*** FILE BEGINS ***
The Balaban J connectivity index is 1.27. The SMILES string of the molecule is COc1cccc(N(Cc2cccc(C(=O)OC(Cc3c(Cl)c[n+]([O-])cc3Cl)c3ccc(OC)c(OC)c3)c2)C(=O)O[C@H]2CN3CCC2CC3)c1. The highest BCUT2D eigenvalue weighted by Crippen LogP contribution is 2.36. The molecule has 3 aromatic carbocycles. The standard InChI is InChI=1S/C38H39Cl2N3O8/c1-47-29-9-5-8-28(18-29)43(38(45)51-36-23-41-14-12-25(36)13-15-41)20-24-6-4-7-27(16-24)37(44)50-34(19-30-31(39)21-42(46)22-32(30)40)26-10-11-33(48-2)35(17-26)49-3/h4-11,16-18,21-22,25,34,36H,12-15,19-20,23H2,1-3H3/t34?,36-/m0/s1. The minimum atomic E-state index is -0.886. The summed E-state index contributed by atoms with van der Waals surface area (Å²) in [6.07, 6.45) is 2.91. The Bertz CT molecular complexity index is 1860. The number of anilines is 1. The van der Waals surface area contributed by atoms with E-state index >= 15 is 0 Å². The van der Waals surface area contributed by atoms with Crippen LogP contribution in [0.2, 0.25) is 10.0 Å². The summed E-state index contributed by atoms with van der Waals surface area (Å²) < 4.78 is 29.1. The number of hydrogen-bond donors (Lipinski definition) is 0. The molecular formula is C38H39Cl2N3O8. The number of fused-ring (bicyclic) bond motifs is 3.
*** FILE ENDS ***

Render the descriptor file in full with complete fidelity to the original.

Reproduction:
The Balaban J connectivity index is 1.27. The SMILES string of the molecule is COc1cccc(N(Cc2cccc(C(=O)OC(Cc3c(Cl)c[n+]([O-])cc3Cl)c3ccc(OC)c(OC)c3)c2)C(=O)O[C@H]2CN3CCC2CC3)c1. The highest BCUT2D eigenvalue weighted by Crippen LogP contribution is 2.36. The molecule has 3 aromatic carbocycles. The standard InChI is InChI=1S/C38H39Cl2N3O8/c1-47-29-9-5-8-28(18-29)43(38(45)51-36-23-41-14-12-25(36)13-15-41)20-24-6-4-7-27(16-24)37(44)50-34(19-30-31(39)21-42(46)22-32(30)40)26-10-11-33(48-2)35(17-26)49-3/h4-11,16-18,21-22,25,34,36H,12-15,19-20,23H2,1-3H3/t34?,36-/m0/s1. The minimum atomic E-state index is -0.886. The summed E-state index contributed by atoms with van der Waals surface area (Å²) in [6.07, 6.45) is 2.91. The Bertz CT molecular complexity index is 1860. The number of anilines is 1. The van der Waals surface area contributed by atoms with E-state index >= 15 is 0 Å². The van der Waals surface area contributed by atoms with Crippen LogP contribution in [0.2, 0.25) is 10.0 Å². The summed E-state index contributed by atoms with van der Waals surface area (Å²) < 4.78 is 29.1. The number of hydrogen-bond donors (Lipinski definition) is 0. The molecular formula is C38H39Cl2N3O8. The number of fused-ring (bicyclic) bond motifs is 3.